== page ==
- An employee is involved in a traffic accident while driving a company vehicle.
- An office employee develops carpal tunnel syndrome from a poor desk setup.
- A retail employee develops chronic back pain from hunching over to carry books.
- Heavy items fall onto a construction employee’s leg and cause an injury.
Under some policies, post traumatic stress disorder (PTSD) and other mental conditions are also covered. For example, an employee who is diagnosed with PTSD after observing an office burglary might have a valid workers comp claim.
Injuries usually happen on business property, but this need not always be the case. An employee who is hurt while driving a company vehicle or hosting a company event, for instance, might be able to file a workers compensation claim.
What Isn’t Covered by Workers Compensation Insurance?
Certain types of injuries and related costs are not covered under workers compensation insurance:
- Self-inflicted injury, such as a suicide attempt by an employee
- Injury incurred when the employee was not following company policy
- Injury caused by intoxication or drugs
- Injury incurred when not on the job (though injuries during a rest or lunch break might be covered )
- Injury incurred when the employee is embezzling or committing a crime
- Injury incurred by an employee after being fired or laid off
- OSHA fines
- Wages for a replacement worker
It’s important to note that workers compensation insurance only covers losses for full-time and part-time W-2 employees. Independent contractors, on the other hand, should purchase their own workers comp coverage.
Additionally, although many workers compensation insurance policies include employers liability insurance, not all do. Employers liability insurance specifically protects your business in the case an employee sues due to work-related injury or illness and covers legal costs, as well as any settlements or resolutions.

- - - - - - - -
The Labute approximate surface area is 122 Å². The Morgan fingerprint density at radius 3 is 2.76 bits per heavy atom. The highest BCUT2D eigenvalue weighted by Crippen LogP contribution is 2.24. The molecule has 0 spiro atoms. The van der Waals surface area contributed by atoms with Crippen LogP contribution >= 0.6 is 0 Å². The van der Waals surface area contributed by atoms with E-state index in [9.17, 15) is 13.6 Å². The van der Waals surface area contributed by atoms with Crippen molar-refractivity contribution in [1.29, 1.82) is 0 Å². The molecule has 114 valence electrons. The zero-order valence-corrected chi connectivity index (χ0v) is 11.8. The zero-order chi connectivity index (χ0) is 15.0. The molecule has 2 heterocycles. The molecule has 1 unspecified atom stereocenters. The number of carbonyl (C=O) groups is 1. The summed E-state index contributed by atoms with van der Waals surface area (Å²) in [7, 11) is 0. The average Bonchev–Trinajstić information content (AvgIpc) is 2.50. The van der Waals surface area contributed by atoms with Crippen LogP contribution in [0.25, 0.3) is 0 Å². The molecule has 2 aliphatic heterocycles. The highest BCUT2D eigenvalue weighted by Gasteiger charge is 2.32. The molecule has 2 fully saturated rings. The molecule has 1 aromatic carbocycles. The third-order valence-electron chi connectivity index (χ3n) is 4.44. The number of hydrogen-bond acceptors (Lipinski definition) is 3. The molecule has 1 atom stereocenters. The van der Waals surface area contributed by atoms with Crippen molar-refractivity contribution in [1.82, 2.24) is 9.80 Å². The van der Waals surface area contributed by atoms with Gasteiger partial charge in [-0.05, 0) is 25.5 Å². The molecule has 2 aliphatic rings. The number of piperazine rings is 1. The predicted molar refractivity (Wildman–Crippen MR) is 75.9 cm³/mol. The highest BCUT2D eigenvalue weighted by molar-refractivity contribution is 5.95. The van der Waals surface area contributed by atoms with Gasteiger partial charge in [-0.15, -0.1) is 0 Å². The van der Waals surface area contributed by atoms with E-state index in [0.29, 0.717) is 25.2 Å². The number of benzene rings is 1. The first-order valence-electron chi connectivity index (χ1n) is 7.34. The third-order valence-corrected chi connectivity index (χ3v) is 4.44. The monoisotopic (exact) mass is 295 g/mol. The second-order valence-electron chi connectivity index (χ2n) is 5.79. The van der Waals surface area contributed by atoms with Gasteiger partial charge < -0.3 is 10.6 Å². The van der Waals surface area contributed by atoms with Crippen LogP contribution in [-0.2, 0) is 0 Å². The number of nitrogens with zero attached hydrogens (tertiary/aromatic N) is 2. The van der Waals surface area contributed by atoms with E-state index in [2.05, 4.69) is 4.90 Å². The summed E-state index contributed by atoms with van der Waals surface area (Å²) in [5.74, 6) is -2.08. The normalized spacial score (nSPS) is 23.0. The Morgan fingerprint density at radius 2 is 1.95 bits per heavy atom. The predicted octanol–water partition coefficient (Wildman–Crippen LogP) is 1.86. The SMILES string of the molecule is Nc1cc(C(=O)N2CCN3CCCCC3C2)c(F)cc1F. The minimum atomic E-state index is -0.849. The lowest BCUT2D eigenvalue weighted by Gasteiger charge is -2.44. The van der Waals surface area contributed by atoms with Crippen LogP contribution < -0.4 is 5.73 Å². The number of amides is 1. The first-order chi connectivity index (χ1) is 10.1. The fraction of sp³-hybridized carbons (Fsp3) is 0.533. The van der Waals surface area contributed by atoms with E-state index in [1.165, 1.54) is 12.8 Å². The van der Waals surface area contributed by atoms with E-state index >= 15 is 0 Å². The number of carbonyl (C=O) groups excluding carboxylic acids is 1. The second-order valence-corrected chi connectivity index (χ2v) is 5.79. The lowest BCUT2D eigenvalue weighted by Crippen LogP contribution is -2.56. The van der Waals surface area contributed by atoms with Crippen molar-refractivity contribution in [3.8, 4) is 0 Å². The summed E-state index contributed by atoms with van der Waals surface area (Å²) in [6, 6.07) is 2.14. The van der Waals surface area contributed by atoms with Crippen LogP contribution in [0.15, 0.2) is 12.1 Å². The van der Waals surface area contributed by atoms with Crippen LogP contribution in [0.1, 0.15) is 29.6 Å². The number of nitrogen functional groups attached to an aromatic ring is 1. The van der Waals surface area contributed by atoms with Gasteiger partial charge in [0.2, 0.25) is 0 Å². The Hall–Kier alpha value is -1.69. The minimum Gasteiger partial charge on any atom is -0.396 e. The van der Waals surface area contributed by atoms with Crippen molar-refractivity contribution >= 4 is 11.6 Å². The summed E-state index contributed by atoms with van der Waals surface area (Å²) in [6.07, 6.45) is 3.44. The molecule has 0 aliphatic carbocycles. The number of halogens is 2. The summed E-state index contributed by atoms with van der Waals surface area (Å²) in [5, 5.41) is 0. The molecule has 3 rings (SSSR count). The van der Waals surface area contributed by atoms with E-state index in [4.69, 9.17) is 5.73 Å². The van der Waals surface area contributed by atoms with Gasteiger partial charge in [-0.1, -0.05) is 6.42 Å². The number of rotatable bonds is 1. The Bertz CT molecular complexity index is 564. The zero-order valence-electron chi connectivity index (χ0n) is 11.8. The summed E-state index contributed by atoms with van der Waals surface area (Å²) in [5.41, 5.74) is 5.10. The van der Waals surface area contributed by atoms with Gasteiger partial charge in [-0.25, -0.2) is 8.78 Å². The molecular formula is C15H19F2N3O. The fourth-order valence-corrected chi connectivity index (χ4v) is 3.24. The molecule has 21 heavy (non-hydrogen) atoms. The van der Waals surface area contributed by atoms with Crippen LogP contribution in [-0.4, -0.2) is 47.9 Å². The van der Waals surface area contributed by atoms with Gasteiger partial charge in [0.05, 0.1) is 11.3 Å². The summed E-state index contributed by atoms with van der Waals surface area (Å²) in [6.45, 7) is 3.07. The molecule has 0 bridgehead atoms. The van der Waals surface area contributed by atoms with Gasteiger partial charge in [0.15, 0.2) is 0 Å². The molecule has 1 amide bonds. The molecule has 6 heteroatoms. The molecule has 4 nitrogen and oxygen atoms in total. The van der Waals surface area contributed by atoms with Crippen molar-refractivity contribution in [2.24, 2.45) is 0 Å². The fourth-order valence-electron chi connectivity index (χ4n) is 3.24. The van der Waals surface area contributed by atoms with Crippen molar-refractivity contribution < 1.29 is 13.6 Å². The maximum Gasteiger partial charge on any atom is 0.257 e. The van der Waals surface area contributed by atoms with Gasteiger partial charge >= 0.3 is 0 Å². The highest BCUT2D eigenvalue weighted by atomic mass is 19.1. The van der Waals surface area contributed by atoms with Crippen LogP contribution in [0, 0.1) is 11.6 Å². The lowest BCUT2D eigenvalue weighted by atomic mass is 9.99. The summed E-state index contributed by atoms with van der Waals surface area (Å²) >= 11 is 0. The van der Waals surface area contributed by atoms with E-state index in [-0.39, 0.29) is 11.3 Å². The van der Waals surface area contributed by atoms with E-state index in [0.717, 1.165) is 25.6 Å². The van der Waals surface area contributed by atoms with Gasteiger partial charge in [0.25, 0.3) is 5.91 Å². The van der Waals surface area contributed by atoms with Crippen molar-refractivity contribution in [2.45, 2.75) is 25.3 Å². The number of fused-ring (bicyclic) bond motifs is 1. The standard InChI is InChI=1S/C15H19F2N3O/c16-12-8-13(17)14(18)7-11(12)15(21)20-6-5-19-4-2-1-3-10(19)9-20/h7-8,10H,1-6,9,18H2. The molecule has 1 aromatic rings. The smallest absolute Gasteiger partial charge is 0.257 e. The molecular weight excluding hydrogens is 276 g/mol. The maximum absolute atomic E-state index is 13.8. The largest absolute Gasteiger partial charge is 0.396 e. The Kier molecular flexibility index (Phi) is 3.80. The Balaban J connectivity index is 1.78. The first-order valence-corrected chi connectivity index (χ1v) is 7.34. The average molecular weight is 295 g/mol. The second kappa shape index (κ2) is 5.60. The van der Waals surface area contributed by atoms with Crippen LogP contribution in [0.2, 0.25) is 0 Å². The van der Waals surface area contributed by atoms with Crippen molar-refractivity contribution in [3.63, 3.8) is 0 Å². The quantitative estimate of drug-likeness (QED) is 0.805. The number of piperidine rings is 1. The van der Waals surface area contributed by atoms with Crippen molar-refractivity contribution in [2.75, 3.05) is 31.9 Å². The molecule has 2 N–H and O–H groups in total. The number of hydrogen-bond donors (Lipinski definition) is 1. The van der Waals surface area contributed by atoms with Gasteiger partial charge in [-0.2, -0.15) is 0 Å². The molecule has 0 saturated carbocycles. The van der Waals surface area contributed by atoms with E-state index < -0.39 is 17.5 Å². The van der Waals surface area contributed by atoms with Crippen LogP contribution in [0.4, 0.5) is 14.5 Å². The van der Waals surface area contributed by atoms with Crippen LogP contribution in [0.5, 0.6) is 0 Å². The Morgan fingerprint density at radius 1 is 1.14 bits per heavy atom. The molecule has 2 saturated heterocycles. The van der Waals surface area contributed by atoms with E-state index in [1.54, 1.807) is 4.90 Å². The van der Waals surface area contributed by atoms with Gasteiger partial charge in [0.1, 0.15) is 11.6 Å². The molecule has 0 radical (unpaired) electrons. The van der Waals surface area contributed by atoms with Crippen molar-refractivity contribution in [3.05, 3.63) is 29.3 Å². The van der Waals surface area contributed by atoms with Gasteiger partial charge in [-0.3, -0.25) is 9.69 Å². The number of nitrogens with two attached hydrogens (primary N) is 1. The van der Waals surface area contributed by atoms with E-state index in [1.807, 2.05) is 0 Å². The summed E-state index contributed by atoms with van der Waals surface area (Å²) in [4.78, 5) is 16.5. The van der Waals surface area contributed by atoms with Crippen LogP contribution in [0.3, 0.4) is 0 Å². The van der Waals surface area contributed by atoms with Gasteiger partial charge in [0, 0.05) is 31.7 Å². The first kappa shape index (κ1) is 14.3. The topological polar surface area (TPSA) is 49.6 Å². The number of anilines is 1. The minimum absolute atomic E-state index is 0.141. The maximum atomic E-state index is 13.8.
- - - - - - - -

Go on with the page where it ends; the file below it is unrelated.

Typically, this type of policy is considered the second part of workers compensation, however, you’ll want to ensure that any company you work with offers this coverage. If employers liability insurance is not included within a workers compensation policy, you can often add a stop gap endorsement to your policy and certificate of insurance to “bridge the gap” in your coverage.
Workers Compensation Insurance Cost
At this point, you might be wondering: How much is workers compensation? When it comes down to it, the cost of workers compensation insurance can vary based on a number of factors, including:
- The state or states where your employees work
- Your industry
- The size of your business
- Your annual payroll
- The type of work your employees do
- Your claims history
- The insurance provider you work with
- The amount of coverage you need
As you might imagine, if you need workers compensation coverage in multiple states, especially in a higher-risk industry, your costs are going to be higher than those for one state or a lower-risk industry.
This being said, however, according to a 2019 report from the Oregon Department of Consumer and Business Services, the average annual workers compensation insurance cost is $1.11 per $100 in payroll. In other words, if your annual payroll is $50,000, you’ll be paying about $555 per year, or $46.25 per month for workers comp insurance.
As this example shows, unlike other types of business insurance, workers compensation insurance costs are typically quoted for every $100 of payroll. Prices vary widely based on industry, from as little as $0.12 per $100 of payroll for clerical employees, all the way up to $9 or more per $100 of payroll for construction workers, painters, and machinists. This base rate is called the classification rate.
In addition to industry, a company’s track record of claims also impacts cost. This factor is called the experience modifier. Newer companies receive a higher experience modifier and have higher premium costs because the insurer has no claims record to assess.